We are still getting closer to 3. Hopefully, you have understood by now. Here you can see that limits made it possible to vaguely define a function at the discontinuous point.

Derivatives also use limits. The concept of derivatives lies in bringing two points, on a curve, infinitely close so that we can find the slope between those two points.

So how do we bring two points so close that neither they are the same points nor at a noticeable distance? Yes, you are right. We use limits.

We consider that the distance between the points is delta which refers to a very very small value in maths. This means we have two points such as;

(x,f(x)) and (x+**Δ**x, f(x+**Δ**x)

When we find the slope for these points, we get the below formula.

This should have worked as the delta x is infinitesimally small. But we still apply the limit to make it almost zero.

Now, the distance between the points is almost zero similar to the values closest to the undefined point in the discontinuous function. It will give an accurate value.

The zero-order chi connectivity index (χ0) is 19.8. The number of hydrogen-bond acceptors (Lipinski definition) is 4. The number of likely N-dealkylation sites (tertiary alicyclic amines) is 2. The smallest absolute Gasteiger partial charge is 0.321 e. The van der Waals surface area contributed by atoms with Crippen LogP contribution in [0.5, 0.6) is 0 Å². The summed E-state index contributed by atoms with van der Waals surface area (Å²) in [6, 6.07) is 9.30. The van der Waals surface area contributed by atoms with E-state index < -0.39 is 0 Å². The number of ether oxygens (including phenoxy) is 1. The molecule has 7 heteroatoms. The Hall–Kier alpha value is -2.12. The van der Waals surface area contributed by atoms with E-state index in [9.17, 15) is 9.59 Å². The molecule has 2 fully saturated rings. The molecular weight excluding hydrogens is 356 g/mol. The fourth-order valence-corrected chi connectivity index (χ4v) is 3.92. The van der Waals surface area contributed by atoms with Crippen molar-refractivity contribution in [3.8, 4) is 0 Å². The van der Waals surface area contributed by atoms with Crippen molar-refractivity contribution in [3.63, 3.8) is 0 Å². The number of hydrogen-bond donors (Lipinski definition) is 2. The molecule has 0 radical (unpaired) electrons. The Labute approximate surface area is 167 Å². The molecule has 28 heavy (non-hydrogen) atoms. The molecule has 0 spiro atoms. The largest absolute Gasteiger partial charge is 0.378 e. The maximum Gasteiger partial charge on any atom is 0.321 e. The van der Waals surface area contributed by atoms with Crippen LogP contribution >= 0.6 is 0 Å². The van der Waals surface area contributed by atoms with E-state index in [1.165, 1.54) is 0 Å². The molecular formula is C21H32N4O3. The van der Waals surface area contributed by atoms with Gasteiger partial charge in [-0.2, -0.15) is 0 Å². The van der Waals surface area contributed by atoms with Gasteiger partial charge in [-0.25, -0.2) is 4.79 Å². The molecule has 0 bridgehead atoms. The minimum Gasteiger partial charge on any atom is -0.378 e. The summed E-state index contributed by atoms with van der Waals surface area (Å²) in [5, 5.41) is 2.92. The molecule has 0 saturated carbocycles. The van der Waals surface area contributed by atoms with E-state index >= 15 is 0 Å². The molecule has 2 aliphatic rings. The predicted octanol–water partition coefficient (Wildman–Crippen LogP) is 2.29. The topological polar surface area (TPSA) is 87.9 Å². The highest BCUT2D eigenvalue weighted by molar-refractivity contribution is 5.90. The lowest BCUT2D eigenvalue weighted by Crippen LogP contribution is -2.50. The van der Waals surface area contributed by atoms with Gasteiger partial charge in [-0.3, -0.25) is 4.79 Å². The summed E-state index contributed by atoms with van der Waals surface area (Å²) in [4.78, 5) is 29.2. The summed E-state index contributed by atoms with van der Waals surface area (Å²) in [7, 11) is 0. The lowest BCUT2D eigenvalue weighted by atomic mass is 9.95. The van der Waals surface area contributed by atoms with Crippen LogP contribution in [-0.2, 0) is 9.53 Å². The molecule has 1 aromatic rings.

You can prove the rules of differentiation, especially quotient and product rules using the limits as well.

As you might know already, definite integrals are used to find the area under the curve. But this area is between specific points.

Let’s say you want to find the area between points **a** and **b** on the x-axis. Using the Riemann sum, we will have to divide the area into **n** number of rectangles of width **Δ**x.

But as you know, the value will not be precise. There will still be some area uncovered. So what we do is that we apply a **limit** on the number of rectangles.

We apply the limit of delta n approaches ∞ (i.e **Δ**x→∞ ). The number of rectangles will reach infinity. In any other situation, it would have been impossible to find the area of an infinite number of rectangles.

But here, Limits solve the problem. This is the function of the limit. This way we can find the sum for the areas of an infinite number of rectangles and know the exact area under the curve between the points.

We write it as:

This equation might confuse you a bit but since it’s not the actual point, we will not dwell on it. The point is how the limits are used in the integration.

So these are the main applications of limits in calculus and maths. Hopefully, you got some useful information from this article.